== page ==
A Stanford drop-out achieved widespread renown not in the startup scene or through sports championships but in bookstores and libraries across America. John Steinbeck, who died in 1968, attended the University on and off for six years beginning in 1919, before leaving without a degree.
The seeming death of my passion for literature led to shame, anger, sadness, even a loss of self. The narrative I had told myself, of a potential PhD, of spending a life engaged with art’s infinite variety, of pushing my mind as far as it could go, disappeared. Literature had died for me. But who had killed it?
Whatever your relationship to literature, I hope we can at least agree on this: the coming-of-age story draws much of its appeal for how relatable its protagonists are to a young audience. It can reach the point where you come along for their journeys of self-discovery and survival.
The Daily spoke with Greene about the role of the humanities and SHC at Stanford, as well as his own goals as SHC director.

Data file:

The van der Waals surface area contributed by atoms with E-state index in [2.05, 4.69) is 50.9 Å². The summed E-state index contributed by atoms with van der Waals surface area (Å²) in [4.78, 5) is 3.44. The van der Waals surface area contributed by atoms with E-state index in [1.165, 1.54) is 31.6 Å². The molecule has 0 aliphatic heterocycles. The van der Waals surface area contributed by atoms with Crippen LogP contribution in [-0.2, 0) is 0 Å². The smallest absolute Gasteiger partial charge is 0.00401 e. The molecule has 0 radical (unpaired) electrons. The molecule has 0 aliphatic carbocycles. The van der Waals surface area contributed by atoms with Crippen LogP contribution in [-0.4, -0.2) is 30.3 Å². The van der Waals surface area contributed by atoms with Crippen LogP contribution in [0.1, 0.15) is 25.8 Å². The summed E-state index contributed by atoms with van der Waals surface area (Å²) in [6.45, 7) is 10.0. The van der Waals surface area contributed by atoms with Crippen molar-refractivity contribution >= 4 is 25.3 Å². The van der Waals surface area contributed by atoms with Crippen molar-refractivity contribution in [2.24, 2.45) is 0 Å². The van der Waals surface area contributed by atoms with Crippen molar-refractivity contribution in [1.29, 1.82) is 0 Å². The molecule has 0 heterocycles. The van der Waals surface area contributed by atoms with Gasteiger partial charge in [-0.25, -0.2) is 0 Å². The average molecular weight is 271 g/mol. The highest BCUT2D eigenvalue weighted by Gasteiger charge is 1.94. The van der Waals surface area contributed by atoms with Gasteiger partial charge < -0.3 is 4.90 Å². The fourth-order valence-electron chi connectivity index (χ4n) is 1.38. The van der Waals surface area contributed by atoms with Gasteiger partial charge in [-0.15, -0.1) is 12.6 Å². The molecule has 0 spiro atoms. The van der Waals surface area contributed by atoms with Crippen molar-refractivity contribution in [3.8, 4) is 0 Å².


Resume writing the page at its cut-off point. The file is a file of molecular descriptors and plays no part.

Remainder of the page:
The Stanford Daily sat down with two members of Stanford staff — Taneum Bambrick and Dr. Usha Iyer — to debate the value of literature in the modern world and the human experience at large. Taneum Bambrick is a Wallace Stegner Fellow in Poetry and is the author of both the poetry collection “VANTAGE” and…
A years-long research project works to recognize the contributions of 12,000 Chinese railroad workers who helped build the First Transcontinental Railroad. Leland Stanford was President of the Central Pacific line.
This is the final installment in a five-act fiction story: The Tragedy of Gerald Neesh. Editor’s note: The following article contains references to suicide that some readers may find troubling. Gerald Neesh stood in his living room staring through the gap between the curtains at the young woman who had crashed into the back of…
We are doctoral students in the humanities and social sciences, and we are writing to express our unwavering support for the continued, renewable funding of Stanford University Press and the establishment of a major endowment such as that of Harvard and Princeton University Presses. We strongly believe that SUP should be a necessary item in Stanford’s budget, just as our Ivy League peer institutions have done with their own academic presses.